Conducting clinical trials in pediatrics

Crit Care Med. 2009 Jan;37(1 Suppl):S136-9. doi: 10.1097/CCM.0b013e318192101f.


Conducting clinical trials in pediatric critical care patients are necessary both to determine the value of new treatment strategies and to improve clinical outcomes. However, there are significant challenges to clinicians, parents, and child subjects. There is a serious danger to children through exposure to unforeseen risk as a result of lack of pediatric trials if "trickle down" from adult treatments is permitted. The relatively small size of the pediatric critical care population and relatively low mortality rates limit the utility of mortality as a primary trial outcome in many trials. Innovative trial designs including incorporation of nonfatal outcome measures are increasingly being developed. Increasingly, effective research collaborations are developing either for specific clinical trials or to form the base from which clinical trials are commissioned and supervised. Involvement of children and parents in the development of clinical trials is recommended and valued both by ethical review boards and patient/parent support organizations.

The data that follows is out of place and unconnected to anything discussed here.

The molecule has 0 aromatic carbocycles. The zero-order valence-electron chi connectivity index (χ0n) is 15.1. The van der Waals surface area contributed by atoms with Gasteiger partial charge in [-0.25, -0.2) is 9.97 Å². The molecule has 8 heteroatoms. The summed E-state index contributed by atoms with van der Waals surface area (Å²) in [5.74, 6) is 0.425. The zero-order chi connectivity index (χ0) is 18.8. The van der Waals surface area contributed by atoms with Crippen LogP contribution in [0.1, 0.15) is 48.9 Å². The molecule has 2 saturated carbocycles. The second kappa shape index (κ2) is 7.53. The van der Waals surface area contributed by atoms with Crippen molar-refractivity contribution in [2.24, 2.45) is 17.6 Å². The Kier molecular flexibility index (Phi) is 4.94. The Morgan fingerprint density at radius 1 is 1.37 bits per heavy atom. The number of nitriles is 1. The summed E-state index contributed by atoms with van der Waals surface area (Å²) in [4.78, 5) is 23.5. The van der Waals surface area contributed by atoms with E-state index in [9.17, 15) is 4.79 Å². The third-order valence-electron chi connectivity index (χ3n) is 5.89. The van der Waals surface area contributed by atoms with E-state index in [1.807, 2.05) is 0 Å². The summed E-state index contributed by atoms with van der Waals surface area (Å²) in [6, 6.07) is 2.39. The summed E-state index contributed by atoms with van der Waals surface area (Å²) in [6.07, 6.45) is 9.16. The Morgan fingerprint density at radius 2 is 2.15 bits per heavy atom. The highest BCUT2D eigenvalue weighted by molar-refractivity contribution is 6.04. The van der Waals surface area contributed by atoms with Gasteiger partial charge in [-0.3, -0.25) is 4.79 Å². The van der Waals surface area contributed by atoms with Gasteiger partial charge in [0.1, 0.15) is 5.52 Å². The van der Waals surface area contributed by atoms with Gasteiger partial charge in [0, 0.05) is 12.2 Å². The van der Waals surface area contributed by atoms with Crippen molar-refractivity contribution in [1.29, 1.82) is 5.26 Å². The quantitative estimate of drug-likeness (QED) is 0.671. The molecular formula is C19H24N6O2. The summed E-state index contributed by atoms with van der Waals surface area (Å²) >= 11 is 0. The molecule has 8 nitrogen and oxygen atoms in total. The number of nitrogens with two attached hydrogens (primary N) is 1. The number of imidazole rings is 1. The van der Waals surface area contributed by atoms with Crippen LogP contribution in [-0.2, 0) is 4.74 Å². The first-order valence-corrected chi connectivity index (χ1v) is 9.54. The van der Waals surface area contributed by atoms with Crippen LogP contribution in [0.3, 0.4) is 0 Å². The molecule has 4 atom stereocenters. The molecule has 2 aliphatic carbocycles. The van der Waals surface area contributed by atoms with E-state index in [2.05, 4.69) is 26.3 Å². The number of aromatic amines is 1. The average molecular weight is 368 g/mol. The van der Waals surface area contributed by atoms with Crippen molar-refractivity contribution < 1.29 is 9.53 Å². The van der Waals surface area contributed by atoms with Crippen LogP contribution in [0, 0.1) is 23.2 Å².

MeSH terms

  • Child
  • Clinical Trials as Topic / ethics*
  • Clinical Trials as Topic / legislation & jurisprudence*
  • Critical Illness
  • Decision Making
  • Drug Design
  • Humans
  • Outcome Assessment, Health Care
  • Parents / psychology
  • Pediatrics*